# How many Bits/Bytes is a public key, given its encoding

I am struggling to understand what the "bit/byte" size of a public key is, how you can work it out, and even what it means.

An example of a RSA public key is:

AAAAB3NzaC1yc2EAAAABJQAAAQB/nAmOjTmezNUDKYvEeIRf2YnwM9/uUG1d0BYsc8/tRtx+RGi7N2lUbp728MXGwdnL9od4cItzky/zVdLZE2cycOa18xBK9cOWmcKS0A8FYBxEQWJ/q9YVUgZbFKfYGaGQxsER+A0w/fX8ALuk78ktP31K69LcQgxIsl7rNzxsoOQKJ/CIxOGMMxczYTiEoLvQhapFQMs3FL96didKr/QbrfB1WT6s3838SEaXfgZvLef1YB2xmfhbT9OXFE3FXvh2UPBfN+ffE7iiayQf/2XR+8j4N4bW30DiPtOQLGUrH1y5X/rpNZNlWW2+jGIxqZtgWg7lTy3mXy5x836Sj/6L

How do I work out the bitlength of this key? There are 368 characters, so is that the bitength? That would then mean that this is a 46 byte system, right? I barely grasp what that means, and I've sank a week or two into Wikipedia articles, YouTube tutorials and more. These often talk as if you understand what they mean, so I don't have much to go off of. If someone could explain the logic I am missing here, that would help a lot.

I understand that an 8 bit block is 1 byte, that is to say that we have a length of 8 characters that can be 1 or 0. But I have no idea how that would relate to the above?

Ultimately, I have a different public key that I wanted to work out the size for. Say I have two sets of integers, $$S_1$$ and $$S_2$$. Their sizes are 100 and 150 respectively. These two make up my public key. This is vastly different than the above example, so how do I work out the bit size? Or am I asking the wrong thing here? Really I want to know how much storage on a computer such a key would take up. Say I had 100 sets, each with 1000 terms. How large a "file" would that public key be? But I want to try to "understand" what bits/bytes even means in the first place.

Any clarifications would be greatly appreciate.

Lot of questions here. I try to break it down quite simple and answer your initial question.

What you have posted is a base64 encoding of an ssh-rsa public key. So its basically not really readable to humans. If you decode this string, you can have a look at it byte-wise. I will show you the first several bytes of your example, trying to explain what they mean:

00000000  00 00 00 07 73 73 68 2d  72 73 61 00 00 00 01 25  |....ssh-rsa....%|
00000010  00 00 01 00 7f 9c 09 8e  8d 39 9e cc d5 03 29 8b  |.........9....).|
00000020  c4 78 84 5f d9 89 f0 33  df ee 50 6d 5d d0 16 2c  |.x._...3..Pm]..,|

• The first four bytes are 0x00 0x00 0x00 0x07, indicating that the next field you have to read is seven bytes long
• then you have the next seven bytes: 0x73, 0x73, .... 0x61, which translate to "ssh-rsa".
• the next four bytes are 0x00 0x00 0x00 0x01, indicating that the next one byte describes your public exponent
• then you have 0x25, which is your public exponent
• the next four bytes are 0x00 0x00 0x01 0x00, indicating that your public modulus is 0x0100 byte long (which translates to 256 bytes - which translates to 2048 bits)
• and then you have your public modulus

Thus you know that in this case your public key modulus is 2048 bit. Note that RSA keys can vary in size. For further information you can probably take a look at this page, which describes the structure of RSA keys and probably the wikipedia page of RSA in general.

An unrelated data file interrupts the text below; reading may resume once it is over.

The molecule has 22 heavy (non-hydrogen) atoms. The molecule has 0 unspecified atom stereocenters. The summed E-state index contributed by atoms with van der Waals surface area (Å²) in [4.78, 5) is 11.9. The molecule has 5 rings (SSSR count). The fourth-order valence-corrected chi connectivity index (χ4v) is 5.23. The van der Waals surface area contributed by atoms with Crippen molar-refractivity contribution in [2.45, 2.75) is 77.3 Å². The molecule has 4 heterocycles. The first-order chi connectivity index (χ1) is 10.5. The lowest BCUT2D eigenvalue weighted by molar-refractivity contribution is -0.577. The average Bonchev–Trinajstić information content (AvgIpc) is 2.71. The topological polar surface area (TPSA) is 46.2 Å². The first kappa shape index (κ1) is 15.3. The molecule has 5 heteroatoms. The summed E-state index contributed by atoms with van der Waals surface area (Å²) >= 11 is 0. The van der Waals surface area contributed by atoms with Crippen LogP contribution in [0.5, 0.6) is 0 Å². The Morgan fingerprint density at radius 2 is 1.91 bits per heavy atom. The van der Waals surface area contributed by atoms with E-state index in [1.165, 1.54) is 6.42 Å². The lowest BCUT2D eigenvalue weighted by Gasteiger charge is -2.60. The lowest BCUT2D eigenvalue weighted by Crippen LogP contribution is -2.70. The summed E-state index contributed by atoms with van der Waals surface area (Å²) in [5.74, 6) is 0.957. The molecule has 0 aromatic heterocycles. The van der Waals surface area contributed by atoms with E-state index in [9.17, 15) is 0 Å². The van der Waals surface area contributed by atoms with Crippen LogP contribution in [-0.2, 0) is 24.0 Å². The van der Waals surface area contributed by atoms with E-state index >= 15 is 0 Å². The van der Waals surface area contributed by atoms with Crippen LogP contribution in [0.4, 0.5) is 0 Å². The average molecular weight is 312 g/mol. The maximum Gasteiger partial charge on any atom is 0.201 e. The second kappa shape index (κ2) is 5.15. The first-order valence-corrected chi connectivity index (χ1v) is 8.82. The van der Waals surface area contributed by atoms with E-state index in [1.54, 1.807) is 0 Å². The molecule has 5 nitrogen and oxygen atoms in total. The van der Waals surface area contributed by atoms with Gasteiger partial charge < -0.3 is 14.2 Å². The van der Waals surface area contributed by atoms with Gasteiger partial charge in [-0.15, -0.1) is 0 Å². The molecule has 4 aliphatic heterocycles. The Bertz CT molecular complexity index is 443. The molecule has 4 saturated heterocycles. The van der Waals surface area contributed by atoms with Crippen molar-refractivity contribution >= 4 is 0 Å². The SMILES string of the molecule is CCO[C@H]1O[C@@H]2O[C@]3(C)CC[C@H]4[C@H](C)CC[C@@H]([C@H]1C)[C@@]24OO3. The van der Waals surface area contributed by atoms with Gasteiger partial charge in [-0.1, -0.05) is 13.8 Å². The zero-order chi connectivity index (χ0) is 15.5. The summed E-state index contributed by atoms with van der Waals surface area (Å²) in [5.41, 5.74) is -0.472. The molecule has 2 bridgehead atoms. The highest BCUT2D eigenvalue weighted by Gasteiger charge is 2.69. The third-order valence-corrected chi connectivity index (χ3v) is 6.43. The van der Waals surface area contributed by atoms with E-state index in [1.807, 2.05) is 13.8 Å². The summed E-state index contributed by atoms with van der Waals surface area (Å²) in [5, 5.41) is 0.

• I thought that RSA public key looked entirely alien to me. Thank you for clearing that up and for the two links. That first one isn't one I've read, I will have a look at it now. You've answered a few of my initial questions, which I appreciate a lot. You have said that this is 256 bytes - does that mean if I had stored that public key on, say, a word document, the file size would be 256 bytes? Jul 29, 2021 at 14:06
• No, the "size" of an RSA key is determined by the bit size modulus alone. A public key can be encoded in a lot of different ways, but generally the public exponent is also stored, so in that case the size will be larger than 256 bytes. In other words: the encoded key size depends on the key size, the meta data stored with they key and the type of encoding used. Jul 29, 2021 at 14:11
• Okay, so the example I gave was an encoded key? Hence it would be larger because the encoding adds extra information that must be stored? I think that makes sense, thank you! Jul 29, 2021 at 14:45
• So to work out the byte sizes of the RSA public key I provided, it requires details that are encoded as well as details from the encoding process itself. This is therefore not transferable to other public keys for other systems. I assume that working out the size of public keys is not the same for all public keys? Therefore, the big question I have, is what is the size of the public key corresponding to sets in my post? That's my main goal, and I was probably a bit naïve about how easy this would be haha. Thanks for the replies so far! Jul 29, 2021 at 14:52
• @MeBadMaths: The base64 encoding also inflates the size a bit. Each character in the string you pasted takes 8-bits to store (potentially more, depending on the encoding of the characters!), but it only represents one of 64 = 2^6 = "6 bits worth of" values. So why use base64 if it's so wasteful? It's done because a raw key would look like a bunch of gibberish symbols in a text-editor, and would not copy+paste correctly, while its base64 representation can. Jul 30, 2021 at 1:55